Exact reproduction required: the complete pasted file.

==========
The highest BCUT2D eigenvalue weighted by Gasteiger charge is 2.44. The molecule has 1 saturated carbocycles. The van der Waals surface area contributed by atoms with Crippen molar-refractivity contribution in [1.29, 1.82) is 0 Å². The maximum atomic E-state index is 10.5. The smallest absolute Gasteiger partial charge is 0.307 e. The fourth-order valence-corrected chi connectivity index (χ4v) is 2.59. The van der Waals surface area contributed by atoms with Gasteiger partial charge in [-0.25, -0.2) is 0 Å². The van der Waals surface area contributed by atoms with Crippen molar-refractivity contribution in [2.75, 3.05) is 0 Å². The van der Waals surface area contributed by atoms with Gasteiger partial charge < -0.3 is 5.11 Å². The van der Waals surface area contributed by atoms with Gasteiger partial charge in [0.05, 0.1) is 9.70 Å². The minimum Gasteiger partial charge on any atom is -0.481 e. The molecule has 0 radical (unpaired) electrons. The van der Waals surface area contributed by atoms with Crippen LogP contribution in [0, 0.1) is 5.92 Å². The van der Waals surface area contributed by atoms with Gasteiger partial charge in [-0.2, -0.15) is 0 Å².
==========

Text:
The highest BCUT2D eigenvalue weighted by Gasteiger charge is 2.44. The molecule has 1 saturated carbocycles. The van der Waals surface area contributed by atoms with Crippen molar-refractivity contribution in [1.29, 1.82) is 0 Å². The maximum atomic E-state index is 10.5. The smallest absolute Gasteiger partial charge is 0.307 e. The fourth-order valence-corrected chi connectivity index (χ4v) is 2.59. The van der Waals surface area contributed by atoms with Gasteiger partial charge in [-0.25, -0.2) is 0 Å². The van der Waals surface area contributed by atoms with Crippen molar-refractivity contribution in [2.75, 3.05) is 0 Å². The van der Waals surface area contributed by atoms with Gasteiger partial charge < -0.3 is 5.11 Å². The van der Waals surface area contributed by atoms with Gasteiger partial charge in [0.05, 0.1) is 9.70 Å². The minimum Gasteiger partial charge on any atom is -0.481 e. The molecule has 0 radical (unpaired) electrons. The van der Waals surface area contributed by atoms with Crippen LogP contribution in [0, 0.1) is 5.92 Å². The van der Waals surface area contributed by atoms with Gasteiger partial charge in [-0.2, -0.15) is 0 Å².